So, when people look at me in the hospital and wrongly address me as a nurse, I am not offended. I am not offended because it is the most that they know. They have only acted based on the normalcy that they were brought up to know; female nurse, male doctor.
So, instead of getting offended, I am proud to inform them of my being part of an abnormal trend. I gently correct them, with a smile (well, on a good day) that anticipates their amusement…
‘Doctor, not nurse’.
I am also not offended because I wonder how many similar normalcies I have wrongly believed; Chinese people only eat rats and strange food, Igbos are mannerless and largely materialistic, that Yorubas love to eat only spicy food, Edos are extremely fetish, and so much more.
How would I feel if I was corrected harshly by any of these people, when in fact I have only believed what I have been told and made to believe? And by the way, if there is anything that this should teach us, it is that we need to do away with stereotypes because they definitely do more harm than good.
Let us not become so infuriated by the acts of men that are expected and then neglect the core of the practice and the reason why we fought for a space in the first place… because we are equally as competent. Not because we are men or masculine, but because even in our feminine makeup, our peculiarities bring to the table what cannot be found anywhere else.
We must therefore prove people wrong by our actions and conduct, continuing to uphold the very principles of good medical practice and morality.
I say this because we tend to be emotionally driven, more than normal and if we use this the wrong way, we may become rude/unkind to people who wrongly address us, giving people more reasons to question the place of a woman in medical practice, given her emotional and ‘weak’ tendencies.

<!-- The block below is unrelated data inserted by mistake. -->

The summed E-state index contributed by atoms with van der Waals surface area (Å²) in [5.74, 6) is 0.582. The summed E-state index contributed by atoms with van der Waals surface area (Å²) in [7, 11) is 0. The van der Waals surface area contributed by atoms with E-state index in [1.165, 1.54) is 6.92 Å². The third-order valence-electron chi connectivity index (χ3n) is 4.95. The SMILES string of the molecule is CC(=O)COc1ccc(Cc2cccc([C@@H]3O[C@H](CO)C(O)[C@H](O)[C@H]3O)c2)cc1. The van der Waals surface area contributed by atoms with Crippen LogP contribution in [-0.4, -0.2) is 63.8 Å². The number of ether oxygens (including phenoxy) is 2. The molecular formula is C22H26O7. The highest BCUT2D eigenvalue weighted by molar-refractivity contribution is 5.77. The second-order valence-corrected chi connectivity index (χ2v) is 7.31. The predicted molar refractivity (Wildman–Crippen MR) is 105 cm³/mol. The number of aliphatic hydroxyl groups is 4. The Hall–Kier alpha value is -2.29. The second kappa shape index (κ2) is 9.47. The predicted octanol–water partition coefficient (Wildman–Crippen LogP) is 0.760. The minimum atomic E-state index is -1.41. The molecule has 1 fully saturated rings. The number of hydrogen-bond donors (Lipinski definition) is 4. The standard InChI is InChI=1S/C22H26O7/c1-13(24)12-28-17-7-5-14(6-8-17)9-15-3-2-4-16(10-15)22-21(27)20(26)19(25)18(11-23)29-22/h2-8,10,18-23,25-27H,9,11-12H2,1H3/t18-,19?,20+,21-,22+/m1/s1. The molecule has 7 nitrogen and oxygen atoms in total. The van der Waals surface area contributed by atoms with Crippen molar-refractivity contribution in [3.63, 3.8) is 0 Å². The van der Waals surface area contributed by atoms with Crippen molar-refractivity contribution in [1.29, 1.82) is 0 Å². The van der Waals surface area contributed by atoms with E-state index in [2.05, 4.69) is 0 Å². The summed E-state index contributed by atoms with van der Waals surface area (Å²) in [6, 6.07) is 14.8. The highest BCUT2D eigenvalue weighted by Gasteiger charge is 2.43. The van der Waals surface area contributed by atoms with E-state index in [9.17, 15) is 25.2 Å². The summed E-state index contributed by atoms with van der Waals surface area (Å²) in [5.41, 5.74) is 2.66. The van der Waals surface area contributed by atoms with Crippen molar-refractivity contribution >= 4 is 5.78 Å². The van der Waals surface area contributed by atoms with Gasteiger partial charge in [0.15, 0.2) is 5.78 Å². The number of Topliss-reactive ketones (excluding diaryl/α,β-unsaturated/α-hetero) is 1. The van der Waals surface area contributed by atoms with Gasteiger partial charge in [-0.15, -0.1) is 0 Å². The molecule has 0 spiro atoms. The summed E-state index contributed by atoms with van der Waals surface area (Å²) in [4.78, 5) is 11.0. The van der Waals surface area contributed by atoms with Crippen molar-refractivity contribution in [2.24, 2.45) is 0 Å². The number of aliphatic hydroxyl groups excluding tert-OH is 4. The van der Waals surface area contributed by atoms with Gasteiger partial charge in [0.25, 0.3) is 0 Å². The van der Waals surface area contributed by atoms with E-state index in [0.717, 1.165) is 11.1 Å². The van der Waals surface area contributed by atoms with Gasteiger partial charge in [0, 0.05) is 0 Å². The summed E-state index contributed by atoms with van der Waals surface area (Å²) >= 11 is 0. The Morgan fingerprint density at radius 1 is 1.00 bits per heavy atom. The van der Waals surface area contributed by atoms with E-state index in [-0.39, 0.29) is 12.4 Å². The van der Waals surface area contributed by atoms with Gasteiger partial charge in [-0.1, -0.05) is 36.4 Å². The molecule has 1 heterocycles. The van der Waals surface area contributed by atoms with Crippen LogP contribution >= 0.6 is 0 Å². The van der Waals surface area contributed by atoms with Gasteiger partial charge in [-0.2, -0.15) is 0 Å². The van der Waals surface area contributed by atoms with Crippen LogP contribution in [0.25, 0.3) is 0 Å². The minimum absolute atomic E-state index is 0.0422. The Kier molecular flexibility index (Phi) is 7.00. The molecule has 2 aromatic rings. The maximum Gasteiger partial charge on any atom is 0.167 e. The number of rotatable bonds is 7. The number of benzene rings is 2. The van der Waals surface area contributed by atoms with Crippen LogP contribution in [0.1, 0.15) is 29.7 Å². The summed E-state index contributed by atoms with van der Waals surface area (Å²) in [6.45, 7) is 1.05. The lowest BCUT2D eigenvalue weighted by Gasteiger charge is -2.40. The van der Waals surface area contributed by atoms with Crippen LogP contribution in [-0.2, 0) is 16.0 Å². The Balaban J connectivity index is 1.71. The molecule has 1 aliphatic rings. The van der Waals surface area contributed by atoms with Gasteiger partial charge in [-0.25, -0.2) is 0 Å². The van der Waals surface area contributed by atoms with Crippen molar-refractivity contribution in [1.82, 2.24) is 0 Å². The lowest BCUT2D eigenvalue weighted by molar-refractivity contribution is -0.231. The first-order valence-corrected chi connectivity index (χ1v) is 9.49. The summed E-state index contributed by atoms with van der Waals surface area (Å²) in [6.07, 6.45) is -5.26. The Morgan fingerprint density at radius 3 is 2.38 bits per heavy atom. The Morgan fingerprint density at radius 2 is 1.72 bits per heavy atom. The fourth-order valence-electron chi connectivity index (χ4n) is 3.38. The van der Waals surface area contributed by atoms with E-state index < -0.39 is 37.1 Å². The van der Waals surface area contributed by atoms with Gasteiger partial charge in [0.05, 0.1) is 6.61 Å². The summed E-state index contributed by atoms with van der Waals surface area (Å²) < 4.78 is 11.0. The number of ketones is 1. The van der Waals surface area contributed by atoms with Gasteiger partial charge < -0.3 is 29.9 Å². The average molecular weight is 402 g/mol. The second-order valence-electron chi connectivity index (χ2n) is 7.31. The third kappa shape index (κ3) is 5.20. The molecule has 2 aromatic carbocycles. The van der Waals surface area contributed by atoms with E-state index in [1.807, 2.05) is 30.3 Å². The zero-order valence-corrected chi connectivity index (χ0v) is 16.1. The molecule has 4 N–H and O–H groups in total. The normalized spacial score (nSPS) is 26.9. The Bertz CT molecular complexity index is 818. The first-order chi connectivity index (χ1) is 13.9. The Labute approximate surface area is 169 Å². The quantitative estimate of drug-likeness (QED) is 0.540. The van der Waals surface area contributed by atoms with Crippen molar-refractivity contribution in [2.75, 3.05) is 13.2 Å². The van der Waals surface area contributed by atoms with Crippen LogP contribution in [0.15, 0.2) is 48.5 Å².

A friend and colleague of mine, some years ago, told a story of when she was pregnant and admitted due to an exaggerated effect of her hormones during her first trimester (hyperemesis gravidarum). She was in need of some assistance one night and still being quite ignorant and very much in tune with the normalcies of the world, she committed the abomination of calling a female caregiver a nurse. She repeatedly called this lady, who ignored her throughout, though it was very clear she was the one being addressed. She then finally answered with a rude and loud remark ‘I am not a nurse!’ Followed by some words which should not come out of a doctor’s mouth, at least to a patient. She denied my colleague attention that night and she continues to remember that doctor for that event.
We owe it to those who fought for our place in medicine to prove that we deserve it and their fight was not in vain. We would correct all these abnormalities in due time, but we must do it the right way. Let your actions speak for you and let your words be graceful, with a dash of confidence and competence.
In summary, I have decided to not get easily offended by being called a nurse. I have instead, decided to proudly correct people, I am happy to prove the stereotype wrong, I am happy to be part of an abnormal movement that is quickly becoming the norm.
Am I telling us to be quiet? not by any means!
But I am saying that we are in a delicate position, and should therefore address issues in ways that do not question our involvement in the practice or make our argument be loosely excused as emotional or lastly, prove the labour of our heroes past a complete waste.
These are just my thoughts, I would love to hear yours.
Thank you for reading.
– Deba, for MTA.
– Women in Medicine: A Review of Changing Physician Demographics, Female Physicians by Specialty, State and Related Data. Staff Care (an AMN healthcare company).
– Women in medicine: historical perspectives and recent trends. L. Jefferson, K. Bloor and A. Maynard, British Medical Bulletin, Volume 114, Issue 1, June 2015, Pages 5–15, https://doi.org/10.1093/bmb/ldv007. Published: 08 March 2015.
Accessible on: https://academic.oup.com/bmb/article/114/1/5/246075